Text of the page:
In United States v. Guzman, 236 F.3d 830, 834 (7th Cir.2001), a defendant argued that a downward departure was permissible for one whose "status of being a deportable alien can affect the conditions of imprisonment, can make them harsher by disentitling a defendant to serve any part of his sentence in a halfway house, minimum security prison, or intensive confinement center [boot camp]." Id. We held that these circumstances are "a permissible basis, in exceptional circumstances, for a downward departure." Id. We explained:
But we emphasize that the defendant's status as a deportable alien is relevant only insofar as it may lead to conditions of confinement, or other incidents of punishment, that are substantially more onerous than the framers of the guidelines contemplated in fixing the punishment range for the defendant's offense.
Last year, in United States v. Gallo-Vasquez, 284 F.3d 780, 784-85 (7th Cir.2002), we applied Guzman and reversed a downward departure based on deportable alien status because the district court failed to explain how any differences between the defendant's and a citizen's confinement conditions "made the defendant's sentence more onerous than was contemplated by the framers of the Sentencing Guidelines." Id. At 785. We remanded with instructions that "the district court examine the actual effects that Gallo-Vasquez's alien status will have upon his sentence and whether those effects will move Gallo-Vasquez's sentence beyond the `heartland' of cases contemplated by the framers of the Sentencing Guidelines when they crafted proposed sentences for defendants convicted of similar crimes."
Because this issue seems to be presenting itself with increasing frequency, we think it's time to make a more definitive statement: These downward departures are not permissible because denying certain end-of-sentence modifications (several months in a halfway house, for example) to illegal or deportable aliens cannot be viewed as a term of imprisonment "substantially more onerous" than the guidelines contemplate in fixing a punishment for a crime. Meza's and Farias's "conditions of confinement, or other incidents of punishment" will not be "substantially more onerous" than the guidelines contemplate as the punishment for their crimes of conviction. Indeed, their conditions of confinement will be exactly what their guidelines require, "a sentence of imprisonment." Under our Guzman-Gallo line of cases, we now hold that departures from the correctly established guideline range based merely on a defendant's status as a deportable alien are not authorized.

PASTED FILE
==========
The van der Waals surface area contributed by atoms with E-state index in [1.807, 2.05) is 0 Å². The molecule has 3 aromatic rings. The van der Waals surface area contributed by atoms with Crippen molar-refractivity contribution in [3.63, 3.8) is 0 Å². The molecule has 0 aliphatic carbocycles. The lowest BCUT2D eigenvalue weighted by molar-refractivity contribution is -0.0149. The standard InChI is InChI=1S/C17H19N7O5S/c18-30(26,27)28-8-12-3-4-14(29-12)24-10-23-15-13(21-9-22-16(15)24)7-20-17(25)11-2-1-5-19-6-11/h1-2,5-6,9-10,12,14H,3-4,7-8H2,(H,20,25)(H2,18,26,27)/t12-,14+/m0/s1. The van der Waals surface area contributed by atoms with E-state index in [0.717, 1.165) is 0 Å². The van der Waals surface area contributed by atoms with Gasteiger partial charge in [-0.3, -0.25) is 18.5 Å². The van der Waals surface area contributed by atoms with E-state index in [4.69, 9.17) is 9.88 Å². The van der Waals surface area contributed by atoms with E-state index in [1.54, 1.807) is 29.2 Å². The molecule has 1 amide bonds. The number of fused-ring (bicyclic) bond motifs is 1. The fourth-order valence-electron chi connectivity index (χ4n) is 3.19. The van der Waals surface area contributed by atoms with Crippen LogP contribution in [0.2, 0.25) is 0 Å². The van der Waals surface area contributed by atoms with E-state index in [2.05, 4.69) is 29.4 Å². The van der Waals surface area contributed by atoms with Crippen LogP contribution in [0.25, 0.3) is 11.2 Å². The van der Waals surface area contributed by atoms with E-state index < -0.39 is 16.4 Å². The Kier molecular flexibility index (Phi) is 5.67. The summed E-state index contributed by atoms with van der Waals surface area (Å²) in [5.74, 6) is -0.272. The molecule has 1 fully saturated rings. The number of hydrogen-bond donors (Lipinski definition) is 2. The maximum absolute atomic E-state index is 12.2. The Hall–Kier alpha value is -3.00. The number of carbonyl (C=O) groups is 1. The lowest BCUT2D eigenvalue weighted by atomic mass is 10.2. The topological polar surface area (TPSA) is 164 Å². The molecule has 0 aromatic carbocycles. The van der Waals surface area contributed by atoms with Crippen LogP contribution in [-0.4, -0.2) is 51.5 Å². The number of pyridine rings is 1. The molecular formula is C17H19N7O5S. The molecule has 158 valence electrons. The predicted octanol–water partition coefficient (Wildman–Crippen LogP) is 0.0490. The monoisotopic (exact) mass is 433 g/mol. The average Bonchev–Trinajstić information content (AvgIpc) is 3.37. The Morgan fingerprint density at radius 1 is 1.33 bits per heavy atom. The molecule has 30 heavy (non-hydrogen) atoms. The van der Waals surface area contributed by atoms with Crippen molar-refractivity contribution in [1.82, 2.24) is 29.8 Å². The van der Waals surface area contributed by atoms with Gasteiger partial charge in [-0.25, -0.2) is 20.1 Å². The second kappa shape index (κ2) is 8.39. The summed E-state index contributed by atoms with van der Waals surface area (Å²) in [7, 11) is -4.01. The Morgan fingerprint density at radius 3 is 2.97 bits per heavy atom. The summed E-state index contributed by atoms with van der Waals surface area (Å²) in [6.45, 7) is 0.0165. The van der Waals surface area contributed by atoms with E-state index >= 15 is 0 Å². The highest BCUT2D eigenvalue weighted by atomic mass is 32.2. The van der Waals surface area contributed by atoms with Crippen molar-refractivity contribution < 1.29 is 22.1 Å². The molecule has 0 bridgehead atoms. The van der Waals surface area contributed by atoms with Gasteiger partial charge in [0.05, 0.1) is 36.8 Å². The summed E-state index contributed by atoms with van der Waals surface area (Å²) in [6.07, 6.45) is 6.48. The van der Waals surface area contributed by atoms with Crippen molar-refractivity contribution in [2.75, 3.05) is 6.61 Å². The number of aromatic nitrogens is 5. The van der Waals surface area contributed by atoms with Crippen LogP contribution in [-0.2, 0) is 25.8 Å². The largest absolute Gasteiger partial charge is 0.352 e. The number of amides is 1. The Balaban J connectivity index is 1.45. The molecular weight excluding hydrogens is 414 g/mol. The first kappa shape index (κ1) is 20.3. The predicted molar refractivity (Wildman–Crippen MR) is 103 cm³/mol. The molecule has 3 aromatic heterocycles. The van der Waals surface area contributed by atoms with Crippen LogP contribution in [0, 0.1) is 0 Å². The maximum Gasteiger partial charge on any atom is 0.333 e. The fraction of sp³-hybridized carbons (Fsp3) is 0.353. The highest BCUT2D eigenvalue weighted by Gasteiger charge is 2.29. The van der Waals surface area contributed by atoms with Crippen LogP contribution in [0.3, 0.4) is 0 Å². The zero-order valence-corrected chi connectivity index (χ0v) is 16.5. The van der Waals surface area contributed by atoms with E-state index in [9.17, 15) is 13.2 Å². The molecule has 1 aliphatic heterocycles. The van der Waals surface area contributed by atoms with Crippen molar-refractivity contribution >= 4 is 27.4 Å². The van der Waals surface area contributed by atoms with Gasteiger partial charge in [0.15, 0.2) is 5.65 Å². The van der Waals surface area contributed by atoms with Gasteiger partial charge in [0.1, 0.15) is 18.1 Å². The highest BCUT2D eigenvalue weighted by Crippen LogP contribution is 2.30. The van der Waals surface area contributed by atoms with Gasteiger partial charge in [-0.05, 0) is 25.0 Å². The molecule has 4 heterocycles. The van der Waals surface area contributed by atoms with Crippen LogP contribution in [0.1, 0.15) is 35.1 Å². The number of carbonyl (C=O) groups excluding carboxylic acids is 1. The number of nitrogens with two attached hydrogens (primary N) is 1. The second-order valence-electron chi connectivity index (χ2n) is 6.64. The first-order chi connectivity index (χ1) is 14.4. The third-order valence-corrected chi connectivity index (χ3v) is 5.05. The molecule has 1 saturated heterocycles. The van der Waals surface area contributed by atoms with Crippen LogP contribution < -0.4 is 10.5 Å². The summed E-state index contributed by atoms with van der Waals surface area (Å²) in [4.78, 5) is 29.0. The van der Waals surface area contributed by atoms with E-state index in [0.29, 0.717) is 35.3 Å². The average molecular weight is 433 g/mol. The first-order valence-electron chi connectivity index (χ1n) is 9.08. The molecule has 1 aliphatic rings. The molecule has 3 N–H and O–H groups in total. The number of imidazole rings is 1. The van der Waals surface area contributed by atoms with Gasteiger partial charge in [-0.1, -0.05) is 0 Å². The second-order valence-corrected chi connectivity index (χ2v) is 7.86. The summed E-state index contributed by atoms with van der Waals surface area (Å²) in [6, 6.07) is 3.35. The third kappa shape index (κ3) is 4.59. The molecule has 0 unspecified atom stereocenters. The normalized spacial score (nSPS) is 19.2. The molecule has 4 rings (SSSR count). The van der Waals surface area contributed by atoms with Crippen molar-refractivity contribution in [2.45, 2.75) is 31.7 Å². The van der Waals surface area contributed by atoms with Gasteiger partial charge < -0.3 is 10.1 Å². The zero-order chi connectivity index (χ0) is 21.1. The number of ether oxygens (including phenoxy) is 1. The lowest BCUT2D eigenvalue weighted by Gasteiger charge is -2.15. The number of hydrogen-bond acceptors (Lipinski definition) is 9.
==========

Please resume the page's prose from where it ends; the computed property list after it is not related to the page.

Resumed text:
The principal error here is the assumption that a slight difference in end-of-sentence confinement conditions between citizens and aliens — without more — constitutes an appropriate ground for departure. Our cases have never so held. In United States v. Farouil, 124 F.3d 838 (7th Cir.1997), we said only that a departure is warranted where a defendant's "status as a deportable alien ... resulted in unusual or exceptional hardship in his conditions of confinement." At 847. In Guzman, the defendant raised basically the same grounds the district court relied on here — an alien's ineligibility to serve a short part of his sentence in a halfway house. We held that those grounds, individually or together, constituted a basis for departure only in the "exceptional circumstance" where the confinement conditions "were substantially more onerous than the framers of the guidelines contemplated in fixing the punishment range for the defendant's offense." The district court here, in effect, adopted Guzman's appellate argument and ignored our disposition of that argument. See also Gallo-Vasquez, 284 F.3d at 785.
The guidelines place Meza and Farias solidly in Zone D where the only sentencing option is imprisonment for a fixed period within a limited range. That the Bureau of Prisons (BOP) has certain programs for citizen-prisoners, but not deportable aliens, does not make the aliens' imprisonment substantially more onerous than the guidelines contemplated in fixing the punishment range for the offense of conviction.
The BOP's end-of-sentence policies like community confinement for a few months are in place to help "reintegrate" certain offenders back into society. That a deportable alien is not eligible for a program designed to "reintegrate" him back into American society does not make his imprisonment under the guidelines "more onerous." In fact, to cut a term of imprisonment — even as here by only 8 or 9 months — for a deportable alien when a citizen doesn't get the same shortened term would be discrimination in reverse.
For these reasons, the Meza judgment of conviction is AFFIRMED. The sentences of Meza and Farias are VACATED and their cases REMANDED for resentencing.